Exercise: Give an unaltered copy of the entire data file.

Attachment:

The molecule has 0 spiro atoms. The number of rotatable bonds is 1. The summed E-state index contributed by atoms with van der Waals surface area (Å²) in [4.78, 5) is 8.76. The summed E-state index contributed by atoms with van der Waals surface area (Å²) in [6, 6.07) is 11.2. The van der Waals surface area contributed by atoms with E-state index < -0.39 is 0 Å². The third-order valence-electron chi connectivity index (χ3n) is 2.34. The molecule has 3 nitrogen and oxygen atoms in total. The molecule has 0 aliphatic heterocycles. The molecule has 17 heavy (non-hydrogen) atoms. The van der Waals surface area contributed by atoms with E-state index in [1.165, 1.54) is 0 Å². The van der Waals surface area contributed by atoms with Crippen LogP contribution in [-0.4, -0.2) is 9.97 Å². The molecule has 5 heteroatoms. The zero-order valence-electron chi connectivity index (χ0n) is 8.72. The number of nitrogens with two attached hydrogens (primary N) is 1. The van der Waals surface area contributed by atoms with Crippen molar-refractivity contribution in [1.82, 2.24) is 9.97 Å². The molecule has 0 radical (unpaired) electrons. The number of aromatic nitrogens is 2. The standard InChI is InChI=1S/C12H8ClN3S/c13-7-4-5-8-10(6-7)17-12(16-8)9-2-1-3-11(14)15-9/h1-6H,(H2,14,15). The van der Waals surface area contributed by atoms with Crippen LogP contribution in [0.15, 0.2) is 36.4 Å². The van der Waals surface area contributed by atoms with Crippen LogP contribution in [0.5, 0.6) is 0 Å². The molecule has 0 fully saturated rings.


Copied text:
The molecule has 0 spiro atoms. The number of rotatable bonds is 1. The summed E-state index contributed by atoms with van der Waals surface area (Å²) in [4.78, 5) is 8.76. The summed E-state index contributed by atoms with van der Waals surface area (Å²) in [6, 6.07) is 11.2. The van der Waals surface area contributed by atoms with E-state index < -0.39 is 0 Å². The third-order valence-electron chi connectivity index (χ3n) is 2.34. The molecule has 3 nitrogen and oxygen atoms in total. The molecule has 0 aliphatic heterocycles. The molecule has 17 heavy (non-hydrogen) atoms. The van der Waals surface area contributed by atoms with E-state index in [1.165, 1.54) is 0 Å². The van der Waals surface area contributed by atoms with Crippen LogP contribution in [-0.4, -0.2) is 9.97 Å². The molecule has 5 heteroatoms. The zero-order valence-electron chi connectivity index (χ0n) is 8.72. The number of nitrogens with two attached hydrogens (primary N) is 1. The van der Waals surface area contributed by atoms with Crippen molar-refractivity contribution in [1.82, 2.24) is 9.97 Å². The molecule has 0 radical (unpaired) electrons. The number of aromatic nitrogens is 2. The standard InChI is InChI=1S/C12H8ClN3S/c13-7-4-5-8-10(6-7)17-12(16-8)9-2-1-3-11(14)15-9/h1-6H,(H2,14,15). The van der Waals surface area contributed by atoms with Crippen LogP contribution in [0.15, 0.2) is 36.4 Å². The van der Waals surface area contributed by atoms with Crippen LogP contribution in [0.5, 0.6) is 0 Å². The molecule has 0 fully saturated rings.